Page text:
|Summary:||This series is to guide you through Getting Started with Power BI.|
The purpose of this series is to provide a quick overview so you can direct resources and plan the introduction of Power BI to your company. – September 2018. This is Part 2 – Power BI Basics: Importing and Transforming Data
|Article Type:||How To|
|Related Product(s):||This article relates to the following products:|
Power BI Basics: Getting Started with Power BI
There are many “How To” videos on Power BI but sometimes a quick overview to guide you through Getting Started with Power BI. Once the outline of the whole process has been understood (without detail at every stage) it is then possible to plan how your business should approach Power BI and which personnel should be involved at which stage. The purpose of this series is to provide that quick overview so you can direct resources and plan the introduction of Power BI to your company. This is Part 2 – Power BI Basics: Importing and Transforming Data.
This Getting Started with Power BI series covers the following topics:
- Power BI tools & Licensing overview
- Importing and Transforming data
- Power BI Data Modelling
- Creating Visualizations
- Publish Docs to Power BI Service
Power BI Basics: Importing and Transforming Data
The first step when developing a Power BI report using Power BI Desktop is to connect to some data and import it into your file. The file extension for a document created using Power BI Desktop is “.pbix”. It is possible to connect to a vast array of data sources both locally and online.
A wizard will step you through the essential connection information relevant for the source type you select.
With Power BI Desktop it is possible to manipulate the data for the required analysis. Some of this manipulation happens at the import stage (which we are outlining here) and some can be carried out on the data, post-import, for charting purposes. The transforming during the import process uses the language M (aka M Query). Examples of basic transformations are:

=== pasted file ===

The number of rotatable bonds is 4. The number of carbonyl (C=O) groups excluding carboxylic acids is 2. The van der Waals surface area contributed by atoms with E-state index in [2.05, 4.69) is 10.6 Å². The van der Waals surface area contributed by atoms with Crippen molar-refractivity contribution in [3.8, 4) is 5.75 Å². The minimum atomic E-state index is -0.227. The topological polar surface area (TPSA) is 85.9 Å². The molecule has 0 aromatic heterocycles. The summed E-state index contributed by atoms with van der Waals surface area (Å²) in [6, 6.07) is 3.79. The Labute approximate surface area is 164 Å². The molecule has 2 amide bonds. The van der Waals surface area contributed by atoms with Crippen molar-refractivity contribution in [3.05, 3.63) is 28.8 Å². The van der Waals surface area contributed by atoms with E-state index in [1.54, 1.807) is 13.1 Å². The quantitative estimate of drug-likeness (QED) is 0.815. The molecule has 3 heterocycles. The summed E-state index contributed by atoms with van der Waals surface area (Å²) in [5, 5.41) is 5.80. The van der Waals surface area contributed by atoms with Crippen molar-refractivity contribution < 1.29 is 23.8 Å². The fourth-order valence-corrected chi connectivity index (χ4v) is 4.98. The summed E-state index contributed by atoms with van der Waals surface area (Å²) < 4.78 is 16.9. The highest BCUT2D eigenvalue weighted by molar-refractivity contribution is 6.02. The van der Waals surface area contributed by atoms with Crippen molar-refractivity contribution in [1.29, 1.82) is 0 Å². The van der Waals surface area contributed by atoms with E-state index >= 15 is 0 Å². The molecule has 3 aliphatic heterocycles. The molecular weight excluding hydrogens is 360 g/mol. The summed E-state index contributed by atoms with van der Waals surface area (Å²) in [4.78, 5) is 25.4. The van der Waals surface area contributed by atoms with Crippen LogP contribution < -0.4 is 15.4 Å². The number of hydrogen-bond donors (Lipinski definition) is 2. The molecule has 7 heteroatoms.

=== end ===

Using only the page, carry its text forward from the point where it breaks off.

- Data type changes
- Filtering (rows and/or fields)
- Conditional Columns creation
- Splitting columns
The menus available within Power Query Editor cover these and other basic transformations (under the Transform section).
As transformations are applied to a table, a record of the action is recorded so that it can be reviewed/amended/removed later if necessary. The screenshot below shows how this record of actions to be applied is listed.
To edit a step select the cog (to the right-hand side of the step name) is selected. Example of step edit pane below.
In some instances, a cog is not visible. This means that if a change is required it is necessary to go to the Advanced Editor.
Below is a view of the Advanced Editor pane where an understanding of M Query is required.
The screenshot above shows the area in which more advanced transformations can be written. Information on M Query syntax can be found here. The menu options do provide for many manipulations, so it is not always necessary to go into the Advanced Editor pane.
Read the next article (Part 3) in this Getting Started with Power BI series: Data Modelling